Marcel Kittel won the first stage and spent the day in yellow, so Argos-Shimano will be happy with that. Kittel's not been chasing the intermediates – he's probably the worst of the sprinters on the hills and won't trouble the green – but he's been right up there in the flat stages. He'll be hoping to win another stage at least. Tom Dumoulin has also been riding well, but John Degenkolb hasn't really stepped up on the hillier stages that don't suit Kittel.
Lotto-Belisol lost Jurgen Van den Broeck on stage 6 after a tumble in the run-in left him unable to continue. He was their outside shot for the podium but with that gone all eyes are on Andre Greipel to bring home some more sprint stages. The big German is better on a slight uphill than Cavendish, so he'll be disappointed to see that the last few kilometres of most of the sprint stages next week are either flat or slightly downhill. The exception is Stage 13 from Tours to Saint-Amand-Montrond, so that'll be priority one. Don't be surprised to see Adam Hansen let off the leash at some point; the Australian took a spectacular lone win in the Giro earlier in the year and will be looking for another opportunity.
Belkin Pro Cycling have quietly put two riders into the top four of the GC, almost without anyone noticing. Bauke Mollema is in third, a minute and 44 seconds down on Froome, with Laurens Ten Dam a further six seconds back. A podium for Belkin in their first race under the new sponsor – Belkin is, of course, the former Rabobank team that has been competing as Blanco Pro Cycling while the hunt for a sponsor was underway – would be a major coup. Mollema's not bad against the clock either, so he's in with a shout if he stays out of trouble. Robert Gesink hasn't really been at the races, but that's been true all year.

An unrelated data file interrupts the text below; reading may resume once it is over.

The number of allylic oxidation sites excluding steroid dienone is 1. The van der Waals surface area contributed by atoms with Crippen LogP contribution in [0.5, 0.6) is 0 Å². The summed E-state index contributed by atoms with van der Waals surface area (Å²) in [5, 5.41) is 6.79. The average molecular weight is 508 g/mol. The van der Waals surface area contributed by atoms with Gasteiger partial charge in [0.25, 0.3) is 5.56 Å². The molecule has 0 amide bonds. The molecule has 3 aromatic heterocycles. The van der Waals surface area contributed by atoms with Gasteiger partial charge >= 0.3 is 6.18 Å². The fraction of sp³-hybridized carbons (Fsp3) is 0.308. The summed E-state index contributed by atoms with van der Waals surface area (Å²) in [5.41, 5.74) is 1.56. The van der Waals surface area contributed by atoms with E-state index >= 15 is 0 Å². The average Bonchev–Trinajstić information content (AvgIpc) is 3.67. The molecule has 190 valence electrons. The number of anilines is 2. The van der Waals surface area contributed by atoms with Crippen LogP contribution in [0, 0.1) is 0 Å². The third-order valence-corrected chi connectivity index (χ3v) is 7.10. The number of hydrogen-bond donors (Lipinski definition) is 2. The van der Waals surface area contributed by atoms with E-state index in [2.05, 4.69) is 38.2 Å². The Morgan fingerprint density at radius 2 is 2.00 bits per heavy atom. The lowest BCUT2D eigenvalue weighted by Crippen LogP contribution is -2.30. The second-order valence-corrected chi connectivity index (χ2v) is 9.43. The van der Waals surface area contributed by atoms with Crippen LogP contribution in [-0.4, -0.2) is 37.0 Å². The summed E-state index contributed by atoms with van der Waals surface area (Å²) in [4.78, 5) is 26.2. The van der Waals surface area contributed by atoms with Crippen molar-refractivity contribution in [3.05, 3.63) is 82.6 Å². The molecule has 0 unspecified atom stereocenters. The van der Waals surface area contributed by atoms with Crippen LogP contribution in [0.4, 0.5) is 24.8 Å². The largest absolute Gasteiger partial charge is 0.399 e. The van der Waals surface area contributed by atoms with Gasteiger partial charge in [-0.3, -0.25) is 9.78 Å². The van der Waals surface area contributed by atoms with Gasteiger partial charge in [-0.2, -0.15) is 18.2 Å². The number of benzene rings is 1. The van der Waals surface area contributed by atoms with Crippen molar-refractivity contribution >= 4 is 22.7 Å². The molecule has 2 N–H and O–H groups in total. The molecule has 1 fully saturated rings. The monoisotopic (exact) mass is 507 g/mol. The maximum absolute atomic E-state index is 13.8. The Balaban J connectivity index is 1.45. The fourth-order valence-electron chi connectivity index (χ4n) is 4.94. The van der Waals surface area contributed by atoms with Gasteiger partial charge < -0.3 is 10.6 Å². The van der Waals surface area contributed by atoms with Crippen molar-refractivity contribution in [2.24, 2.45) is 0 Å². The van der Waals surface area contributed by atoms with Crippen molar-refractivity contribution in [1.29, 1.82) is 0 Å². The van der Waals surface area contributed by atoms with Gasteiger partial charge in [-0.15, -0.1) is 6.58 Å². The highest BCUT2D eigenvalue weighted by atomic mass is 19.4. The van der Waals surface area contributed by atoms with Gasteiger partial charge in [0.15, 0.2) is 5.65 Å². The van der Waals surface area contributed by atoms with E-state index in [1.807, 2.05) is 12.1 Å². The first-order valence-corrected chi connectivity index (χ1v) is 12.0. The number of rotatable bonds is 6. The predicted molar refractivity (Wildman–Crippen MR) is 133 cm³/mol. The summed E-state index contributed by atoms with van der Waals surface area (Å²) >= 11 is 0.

Katusha will be hoping that Alexander Kristoff can turn one of his decent shows in the sprints into a stage win. It's a big ask for the Norwegian, as he doesn't have a train of any kind and has to piggyback on the end of the big sprint squads, but it's not out of the question. Joaquim Rodriguez looks like he's out of the GC fight; already two and a half minutes down, J-Rod won't be relishing the individual time trial this week where he'll drop a bunch more time to Froome. There's every chance he'll nab a stage though, once we're back in the mountains.
Astana have mostly had a week to forget. They're down to six, with top riders Janez Brajkovic and Fredrik Kessiakoff already departed, along with Andrey Kasechkin. The chance of a stage win for Jakob Fuglsang yesterday evaporated with Dan Martin's superior sprint, and now their best chance of getting anything from the race looks like a break effort from Enrico Gasparotto.
Radioshack - Leopard won stage 2 thanks to Jan Bakelants' dig for home, and spent two days in yellow, so that'll probably be seen as a week's work well done. They have some quality against the clock (Maxime Monfort, Andreas Kloden and the reinvented Jens Voigt) but they're unlikely to podium. Andy Schleck lost a hatful of time on the climb to Ax 3 Domaines but looked more comfortable yesterday – well, when the road was pointing up – so he might be around to mix it up on some of the later hilly stages. Assuming it doesn't rain.